Customer Lifetime Value in Ecommerce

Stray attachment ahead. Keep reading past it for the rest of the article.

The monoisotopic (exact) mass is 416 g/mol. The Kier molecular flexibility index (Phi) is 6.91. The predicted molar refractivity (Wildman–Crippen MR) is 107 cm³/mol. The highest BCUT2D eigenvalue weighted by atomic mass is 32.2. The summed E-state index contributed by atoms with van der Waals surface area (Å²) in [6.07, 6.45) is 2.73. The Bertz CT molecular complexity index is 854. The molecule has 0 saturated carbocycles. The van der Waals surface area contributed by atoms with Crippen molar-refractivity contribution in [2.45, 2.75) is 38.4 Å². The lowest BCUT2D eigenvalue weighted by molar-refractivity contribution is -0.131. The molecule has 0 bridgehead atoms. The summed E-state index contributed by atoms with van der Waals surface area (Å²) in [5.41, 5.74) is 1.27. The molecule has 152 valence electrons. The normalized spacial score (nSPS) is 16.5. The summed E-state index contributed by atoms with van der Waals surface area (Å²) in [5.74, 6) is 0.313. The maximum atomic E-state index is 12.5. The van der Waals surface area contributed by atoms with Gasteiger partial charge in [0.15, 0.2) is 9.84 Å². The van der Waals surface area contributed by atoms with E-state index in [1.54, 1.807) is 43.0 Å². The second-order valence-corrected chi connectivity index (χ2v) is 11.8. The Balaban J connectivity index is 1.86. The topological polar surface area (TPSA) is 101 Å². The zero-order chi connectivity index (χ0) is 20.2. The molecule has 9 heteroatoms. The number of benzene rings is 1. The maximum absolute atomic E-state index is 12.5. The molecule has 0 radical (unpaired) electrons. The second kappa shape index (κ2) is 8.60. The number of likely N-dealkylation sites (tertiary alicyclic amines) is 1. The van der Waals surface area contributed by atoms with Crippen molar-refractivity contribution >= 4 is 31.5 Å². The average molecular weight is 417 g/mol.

For any company to be profitable, it must profit more from each customer (Customer Lifetime Value or LTV) than it spends on acquiring them (Customer Acquisition Cost or CAC). So if your average Customer Lifetime Value is lower than your Cost Per Acquisition, that should be a big point of concern for your company because it means that you are losing money. Being unable to maintain Costumer Acquisition Cost lower than Customer Lifetime Value is one of the main causes for business failure. How to calculate Customer Lifetime Value Lifetime value is how your store profits from your clients during the time they remain customers. For example, if your average client comes back to your store three times to buy something, spends on average $100 per purchase and your profit margin is 10% ($10), your Customer Lifetime Value is $30. This is important because LTV is directly linked to profitability, since a company with high LTV will be able to spend more to attract customers and will have a higher margin. To estimate LTV, you need to look into your historical data and: Forecast the average customer lifetime (or how long the customer continues to purchase your product or service); Forecast future revenues, based on estimations about future products purchased and prices paid. Estimate the costs of distributing those products. Calculate the net value of these future amounts. Famous best practices in Retention and Customer Lifetime Value Companies that have high Retention (their customers keep coming back to shop more) are more successful because their Customer Lifetime Value gets higher. For example: Zappos won against their competition by keeping their customers coming back with an excellent customer service strategy. The more often they buy, the higher Zappos’ LTV gets. Amazon’s massive product offerings helps them in upselling or cross-selling to nearly everyone using an automated and personalized email marketing system. This means users spend more, which in turn improves Amazon’s LTV. Netflix’s recommendation system keeps viewers constantly engaged in new content. Netflix’s customers keep their subscriptions for a year or more, paying every month, which increases LTV. Facebook “habit loop” keeps their users coming back to the site on a daily basis (and often, multiple times a day). When users visit Facebook more often, they tend to click more on ads. Since Facebook profits from each ad click, this greatly improves their LTV. Why the ratio between CAC and LTV is crucial for running your business Customer Acquisition Cost (CAC) is calculated based on the amount of money you spend to acquire a customer. For example, if you pay $1 for each click that a person makes on your Facebook Ad and 1 in every 10 people who click on that ad ends up buying from you, your CAC is $10. Considering the example above, of a company who’s Customer Lifetime Value is $30, if their CAC is $10, that means their profit is $20 per customer. A $20 profit is not so bad if your company has a high volume of sales. However, if that company’s clients came back to shop at an average of 10 times, their LTV would be $100. If the LTV is $100 and the CAC is $10, then the final profit would be $90. Which is obviously much better. If you’re currently running Facebook Ads or any other paid marketing channels, you’ll appreciate how difficult it is to keep Costs per Acquisition down. So it’s in your interest to keep Customer Lifetime Value as high as possible. And the secret for keeping LTV high is retention. See below: How Retention Rates impacts Customer Lifetime Value The first example is of a company struggling to retain their customers. The second shows a business with high retention rates. The graph below demonstrates the retention curve of a company with only 30% of their customers returning in the next month. You can see that they end up with almost zero customers from each cohort in less than 5 months: Low retention rates result in Customer Lifetime Value barely increasing over time. Companies with low Customer Lifetime Value can only really count on one purchase per customer to draw all of their profits. If a company has low Customer Lifetime Value, average CAC needs to be below average to profit from each customer. On the other hand, the company represented in the next graph has a subscription based model. They maintain a much higher retention rate. More than 20% of their users are still active after 18 months from their first payment. That reflects very positively in their Customer Lifetime Value, as we can see in the graph below. Even though revenue from their first purchase is low, in the long run each customer becomes extremely valuable because of the high retention rate. Whatever the case and the market you are in, a low LTV / CAC ratio is a problem that should be addressed as soon as possible. If that’s a problem you have,  we strongly encourage you to your Retention after the first transaction. Conclusion For many young businesses, keeping a healthy CAC / LTV ratio is a challenge. If that’s your case, you need to identify whether your CAC is high or your LTV low (or both). Benchmark your numbers against your competition to understand which of them is your biggest problem. Then divert all of your focus to getting it fixed. If the problem is retention, you have a few different options to test: Focus on customer satisfaction by providing an excellent experience with your product. Build a recommendations engine and an email automated system. Use them to personalize the offers to your customers based on their activity with your site or app. Work on developing a habit-forming loop to insert your product in the daily routine of your users. Or you can look at your own data and come up with your own strategy. The important thing is to focus on your CAC / LTV ratio immediately. The lifetime value of your company depends on it. Source: